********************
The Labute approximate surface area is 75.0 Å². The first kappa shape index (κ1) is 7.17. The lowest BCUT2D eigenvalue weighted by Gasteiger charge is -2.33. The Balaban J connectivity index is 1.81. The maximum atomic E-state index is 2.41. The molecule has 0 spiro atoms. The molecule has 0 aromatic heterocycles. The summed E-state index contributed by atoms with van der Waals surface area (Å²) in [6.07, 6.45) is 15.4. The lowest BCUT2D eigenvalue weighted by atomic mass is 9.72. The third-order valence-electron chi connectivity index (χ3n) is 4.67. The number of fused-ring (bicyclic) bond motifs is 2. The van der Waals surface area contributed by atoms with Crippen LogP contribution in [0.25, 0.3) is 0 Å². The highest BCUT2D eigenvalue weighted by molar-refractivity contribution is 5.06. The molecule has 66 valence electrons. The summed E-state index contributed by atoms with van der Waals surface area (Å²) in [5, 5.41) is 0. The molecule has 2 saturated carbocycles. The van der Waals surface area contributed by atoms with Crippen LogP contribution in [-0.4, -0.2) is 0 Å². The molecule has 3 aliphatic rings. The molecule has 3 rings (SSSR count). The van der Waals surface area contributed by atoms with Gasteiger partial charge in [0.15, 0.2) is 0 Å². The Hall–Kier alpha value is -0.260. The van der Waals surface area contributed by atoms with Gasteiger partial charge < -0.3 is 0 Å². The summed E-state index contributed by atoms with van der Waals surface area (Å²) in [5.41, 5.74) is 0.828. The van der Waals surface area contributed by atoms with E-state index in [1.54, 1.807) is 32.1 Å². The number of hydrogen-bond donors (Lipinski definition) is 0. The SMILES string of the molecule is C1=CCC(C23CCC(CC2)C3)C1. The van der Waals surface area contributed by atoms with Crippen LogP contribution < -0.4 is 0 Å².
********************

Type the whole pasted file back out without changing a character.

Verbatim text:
The Labute approximate surface area is 75.0 Å². The first kappa shape index (κ1) is 7.17. The lowest BCUT2D eigenvalue weighted by Gasteiger charge is -2.33. The Balaban J connectivity index is 1.81. The maximum atomic E-state index is 2.41. The molecule has 0 spiro atoms. The molecule has 0 aromatic heterocycles. The summed E-state index contributed by atoms with van der Waals surface area (Å²) in [6.07, 6.45) is 15.4. The lowest BCUT2D eigenvalue weighted by atomic mass is 9.72. The third-order valence-electron chi connectivity index (χ3n) is 4.67. The number of fused-ring (bicyclic) bond motifs is 2. The van der Waals surface area contributed by atoms with Crippen LogP contribution in [0.25, 0.3) is 0 Å². The highest BCUT2D eigenvalue weighted by molar-refractivity contribution is 5.06. The molecule has 66 valence electrons. The summed E-state index contributed by atoms with van der Waals surface area (Å²) in [5, 5.41) is 0. The molecule has 2 saturated carbocycles. The van der Waals surface area contributed by atoms with Crippen LogP contribution in [-0.4, -0.2) is 0 Å². The molecule has 3 aliphatic rings. The molecule has 3 rings (SSSR count). The van der Waals surface area contributed by atoms with Gasteiger partial charge in [0.15, 0.2) is 0 Å². The Hall–Kier alpha value is -0.260. The van der Waals surface area contributed by atoms with Gasteiger partial charge < -0.3 is 0 Å². The summed E-state index contributed by atoms with van der Waals surface area (Å²) in [5.41, 5.74) is 0.828. The van der Waals surface area contributed by atoms with E-state index in [1.54, 1.807) is 32.1 Å². The number of hydrogen-bond donors (Lipinski definition) is 0. The SMILES string of the molecule is C1=CCC(C23CCC(CC2)C3)C1. The van der Waals surface area contributed by atoms with Crippen LogP contribution < -0.4 is 0 Å².